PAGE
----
It is precisely for these policy reasons that the BGH dismissed Pechstein’s case finding, “[T]he benefits related to single international Arbitration such as harmonized standards and rapid decisions apply not only for federations but also for athletes.”21 Other learned authors have recognised the “myth of consensual arbitration” in sport;22 the reality is that reasons of sporting necessity require a compulsory international system of alternative dispute resolution supported by arbitral law. Whilst this article accepts this necessity on policy grounds, and goes on to set out the reforms to sports arbitration that should reflect its hybrid role, it must remain open to players to consider further challenges, in different jurisdictions, to the validity of compelled arbitral clauses in sports contracts on grounds of fundamental principle, as and when the appropriate case arises.
What is required, in this hybrid system of compelled consent, is reform of the CAS and other arbitral bodies to increase transparency and fairness. Such reform could alleviate concerns over a player’s right to an effective remedy and a fair trial. If the CAS and other arbitral bodies could be relied upon to give open, fair, transparent judgments then the criticisms of coerced consent lose their potency.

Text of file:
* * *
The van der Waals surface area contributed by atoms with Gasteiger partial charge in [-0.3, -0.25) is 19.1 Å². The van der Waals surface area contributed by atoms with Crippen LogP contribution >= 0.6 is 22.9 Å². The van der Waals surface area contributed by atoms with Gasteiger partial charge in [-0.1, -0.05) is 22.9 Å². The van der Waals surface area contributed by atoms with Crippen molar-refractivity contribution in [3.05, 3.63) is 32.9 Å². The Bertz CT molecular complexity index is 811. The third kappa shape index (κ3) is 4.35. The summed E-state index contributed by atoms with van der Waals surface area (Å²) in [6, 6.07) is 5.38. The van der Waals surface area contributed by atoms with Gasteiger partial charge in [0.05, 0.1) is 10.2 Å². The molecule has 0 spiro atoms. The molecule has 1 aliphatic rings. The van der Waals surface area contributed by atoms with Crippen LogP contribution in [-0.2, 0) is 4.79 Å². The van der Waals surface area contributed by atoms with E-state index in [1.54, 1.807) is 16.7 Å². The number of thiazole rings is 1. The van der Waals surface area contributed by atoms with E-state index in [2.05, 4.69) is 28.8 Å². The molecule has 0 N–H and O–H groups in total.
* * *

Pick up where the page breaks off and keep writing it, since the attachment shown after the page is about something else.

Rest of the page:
Click here to continue reading Part 2 on the appointment of arbitrators.
This four part series is taken from the author's original paper which can be found here.23 For those who wish to read more about the Pechstein case and sports arbitrations the following articles will also be of interest:
- The Legality of the Arbitration Agreements in favour of CAS (Pechstein) Part 1 by Despina Mavromati
- The Legality of the Arbitration Agreements in favour of CAS (Pechstein) Part 2 by Despina Mavromati
- The Pechstein judgment: CAS’s reaction & potential ramifications by Andrew Smith
- A guide to the Higher Regional Court’s decision in the Pechstein case by Christian Keidel
- Another round in favour of sports arbitration: Court confirms boxing disciplinary appeal panel is an Arbitration by Nick De Marco
- 10 key considerations arising from Kaneria by Nick De Marco
- Civil liability for sports injuries and why courts compete with arbitration in Belgium by Sven Demeulemeester and Grégory Ernes
- Interview with Matthieu Reeb, Secretary General of the Court of Arbitration for Sport by Sean Cottrell